Photo: Joao Morgado – Architecture Photography

Although the parametric nature of this built form hints at its digital genesis, the first approaches were sketch driven. The project was developed with its group members separated by distance, relying in the digitized hand drawn sketches, online meetings and many different proposals. This is how the main hypotheses were laid out, which were to be translated into pure geometry language so that the computer would be able to calculate a final shape. The variables were created so that the various aspects of the pavilion would take shape: the sinuous curve which defines one arm of the catenary arches, the bulging longitudinal shape, the height of the exterior bench and its conformity with the sweeping vault curve. All these variables were put together as parameters of a complex algorithm that resolved all the geometry needed to draw the 120 individual cross-sections.

Photo: Joao Morgado – Architecture Photography

Once the shape was agreed upon, another algorithm was crafted to automatically create the geometry of the hundreds of unique blocks that were to be CNC cut at the VFABLAB. All the blocks were labeled with a meaningful system, easing the work of the Amorim team while assembling the various pieces. These were pre-mounted in chunks of three arches, so that final assembly in the trade fair would be easier and error-free. Its final assembly was a success; the cork blocks were very efficient as a stereotomic system. The acoustic cork was key in decorating the interior and translucent cork provided light in the interior and a glimpse of mystery from the outside, effectively working as stained glass windows.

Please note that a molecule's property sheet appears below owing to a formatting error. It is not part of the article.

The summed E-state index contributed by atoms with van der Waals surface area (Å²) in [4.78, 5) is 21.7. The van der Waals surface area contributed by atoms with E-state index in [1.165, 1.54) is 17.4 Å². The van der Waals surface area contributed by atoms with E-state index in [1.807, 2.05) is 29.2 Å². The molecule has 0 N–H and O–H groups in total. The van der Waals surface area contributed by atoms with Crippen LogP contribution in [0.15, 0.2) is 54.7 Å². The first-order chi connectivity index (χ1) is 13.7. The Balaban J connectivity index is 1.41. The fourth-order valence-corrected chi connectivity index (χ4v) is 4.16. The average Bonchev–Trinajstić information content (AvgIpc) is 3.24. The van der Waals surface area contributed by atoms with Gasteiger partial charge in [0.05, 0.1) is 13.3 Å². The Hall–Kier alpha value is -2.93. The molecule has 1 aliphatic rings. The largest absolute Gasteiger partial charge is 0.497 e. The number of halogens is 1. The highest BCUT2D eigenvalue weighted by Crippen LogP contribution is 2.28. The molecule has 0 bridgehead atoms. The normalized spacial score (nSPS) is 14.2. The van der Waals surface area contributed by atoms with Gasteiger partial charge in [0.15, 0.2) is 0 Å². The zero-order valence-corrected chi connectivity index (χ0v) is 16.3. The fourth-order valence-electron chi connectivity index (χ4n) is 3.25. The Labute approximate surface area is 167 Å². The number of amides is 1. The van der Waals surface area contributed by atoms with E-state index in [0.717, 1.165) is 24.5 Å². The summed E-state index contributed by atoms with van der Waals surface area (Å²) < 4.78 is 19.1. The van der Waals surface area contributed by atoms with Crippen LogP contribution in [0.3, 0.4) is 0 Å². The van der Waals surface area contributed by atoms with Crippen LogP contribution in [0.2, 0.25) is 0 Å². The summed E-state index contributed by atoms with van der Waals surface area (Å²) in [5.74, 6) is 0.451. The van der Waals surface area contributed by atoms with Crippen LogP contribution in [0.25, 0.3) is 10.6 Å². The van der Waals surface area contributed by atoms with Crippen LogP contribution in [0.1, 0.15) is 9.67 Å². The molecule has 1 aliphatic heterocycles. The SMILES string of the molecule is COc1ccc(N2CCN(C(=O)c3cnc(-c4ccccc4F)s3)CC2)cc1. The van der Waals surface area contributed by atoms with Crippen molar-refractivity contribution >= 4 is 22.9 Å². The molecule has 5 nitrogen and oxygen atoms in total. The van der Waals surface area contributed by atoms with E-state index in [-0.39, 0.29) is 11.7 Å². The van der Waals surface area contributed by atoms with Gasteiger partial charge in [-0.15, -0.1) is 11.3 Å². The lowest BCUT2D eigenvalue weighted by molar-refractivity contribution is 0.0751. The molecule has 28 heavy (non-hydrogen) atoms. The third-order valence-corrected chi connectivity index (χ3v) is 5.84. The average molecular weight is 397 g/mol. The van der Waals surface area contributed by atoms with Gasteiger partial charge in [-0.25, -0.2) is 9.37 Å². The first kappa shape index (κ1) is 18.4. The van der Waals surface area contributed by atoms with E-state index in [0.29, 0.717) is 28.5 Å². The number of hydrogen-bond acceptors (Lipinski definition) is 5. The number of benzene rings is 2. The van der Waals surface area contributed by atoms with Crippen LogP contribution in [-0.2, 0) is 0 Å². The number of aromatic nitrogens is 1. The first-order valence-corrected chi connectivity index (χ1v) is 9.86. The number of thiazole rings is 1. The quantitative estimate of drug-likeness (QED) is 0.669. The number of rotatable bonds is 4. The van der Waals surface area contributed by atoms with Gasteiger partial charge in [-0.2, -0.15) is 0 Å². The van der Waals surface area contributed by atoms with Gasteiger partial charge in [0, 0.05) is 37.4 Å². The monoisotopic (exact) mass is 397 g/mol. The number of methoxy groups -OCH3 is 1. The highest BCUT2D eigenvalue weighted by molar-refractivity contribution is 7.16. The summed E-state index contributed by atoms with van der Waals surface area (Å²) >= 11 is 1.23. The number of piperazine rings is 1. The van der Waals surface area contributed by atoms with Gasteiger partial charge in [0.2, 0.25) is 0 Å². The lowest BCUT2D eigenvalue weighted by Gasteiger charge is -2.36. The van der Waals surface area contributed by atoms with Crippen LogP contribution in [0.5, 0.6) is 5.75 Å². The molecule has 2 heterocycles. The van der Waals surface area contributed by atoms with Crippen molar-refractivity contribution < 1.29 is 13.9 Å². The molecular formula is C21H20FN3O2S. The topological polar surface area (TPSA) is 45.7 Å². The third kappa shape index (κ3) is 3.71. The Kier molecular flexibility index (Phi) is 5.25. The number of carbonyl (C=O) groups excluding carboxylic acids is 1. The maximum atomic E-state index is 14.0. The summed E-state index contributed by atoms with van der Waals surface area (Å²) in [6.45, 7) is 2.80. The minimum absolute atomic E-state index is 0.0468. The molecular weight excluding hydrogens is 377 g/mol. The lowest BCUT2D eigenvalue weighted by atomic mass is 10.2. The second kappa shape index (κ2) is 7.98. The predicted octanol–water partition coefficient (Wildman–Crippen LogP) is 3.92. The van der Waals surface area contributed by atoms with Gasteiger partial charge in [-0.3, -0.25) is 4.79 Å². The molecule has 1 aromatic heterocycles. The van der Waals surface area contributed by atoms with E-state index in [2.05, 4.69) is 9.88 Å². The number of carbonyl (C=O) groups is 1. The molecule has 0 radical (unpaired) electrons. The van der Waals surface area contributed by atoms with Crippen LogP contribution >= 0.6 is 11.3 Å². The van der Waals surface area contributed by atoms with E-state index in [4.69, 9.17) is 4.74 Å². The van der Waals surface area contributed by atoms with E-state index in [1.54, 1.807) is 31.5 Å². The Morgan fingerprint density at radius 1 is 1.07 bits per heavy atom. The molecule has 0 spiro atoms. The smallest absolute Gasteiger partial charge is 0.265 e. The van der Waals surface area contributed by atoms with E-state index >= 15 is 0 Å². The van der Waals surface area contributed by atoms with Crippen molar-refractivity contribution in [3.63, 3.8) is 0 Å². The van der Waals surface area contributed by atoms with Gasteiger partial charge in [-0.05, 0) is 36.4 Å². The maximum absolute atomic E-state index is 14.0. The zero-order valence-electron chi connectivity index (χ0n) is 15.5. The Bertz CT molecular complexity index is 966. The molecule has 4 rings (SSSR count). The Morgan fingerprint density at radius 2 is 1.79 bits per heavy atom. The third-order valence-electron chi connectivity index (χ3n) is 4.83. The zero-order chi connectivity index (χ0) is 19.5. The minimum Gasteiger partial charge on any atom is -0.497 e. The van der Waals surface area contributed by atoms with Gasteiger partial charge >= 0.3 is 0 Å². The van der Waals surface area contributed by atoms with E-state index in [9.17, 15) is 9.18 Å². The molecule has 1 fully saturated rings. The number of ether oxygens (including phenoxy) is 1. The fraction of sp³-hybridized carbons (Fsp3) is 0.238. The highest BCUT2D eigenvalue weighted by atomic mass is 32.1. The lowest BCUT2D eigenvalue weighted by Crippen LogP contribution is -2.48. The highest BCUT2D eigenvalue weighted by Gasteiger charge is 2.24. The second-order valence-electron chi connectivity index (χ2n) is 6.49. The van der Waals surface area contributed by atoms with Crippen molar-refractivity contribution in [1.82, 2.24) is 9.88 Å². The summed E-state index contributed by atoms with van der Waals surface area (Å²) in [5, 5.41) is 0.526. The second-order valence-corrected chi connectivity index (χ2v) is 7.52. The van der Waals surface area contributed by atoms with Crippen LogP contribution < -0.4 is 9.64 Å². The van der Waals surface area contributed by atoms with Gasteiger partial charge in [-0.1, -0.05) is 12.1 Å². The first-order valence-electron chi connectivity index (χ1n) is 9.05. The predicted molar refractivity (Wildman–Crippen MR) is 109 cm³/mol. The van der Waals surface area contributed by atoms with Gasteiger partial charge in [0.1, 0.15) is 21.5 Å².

Photo: Joao Morgado – Architecture Photography

Drawing courtesy of the architects

Drawing courtesy of the architects

A House for Pink Floyd

A House for Pink Floyd by arqbauraum, 2013

The following text and images are courtesy of Susana dos Santos, José Pedro Azevedo and Nuno Cabanal (arqbauraum) for  their entry in the ICARCH Competition "A House for Pink Floyd."

Exterior view. Image courtesy of arqbauraum

“How would the painter or poet express anything other than his encounter with the world” - Maurice Merleau Ponty

“Much of the modern movement has drawn the intellect and the sight, but left aside the human body and its sensations […] – but also left the memories and the dreams dislodged.” - Juhani Pallasmaa

The work is based on Man meeting with himself and does so through the senses.

Exterior detail. Image courtesy arqbauraum

Actual architecture has the ease of technological advances that everyday flood the offices with new materials. However all these amenities have achieved are for buildings to be deprived of presence, making them the fruit of unbridled consumption, of the ostentation and many times from the creator's Ego. Today architecture is endowed with a star system that dictates the trends as the world finds itself grappling with political crises and austerity. All these components have assembled an explosive cocktail when we look at the landscape of cities only to realize that the concept of "inhabit" is degraded.

Concept. Image courtesy arqbauraum

With this work we aim to give back to Man, in any place of the World – squares, gardens, glades, parking lots from big malls, etc. – the right to inhabit the planet without stratifications of any kind.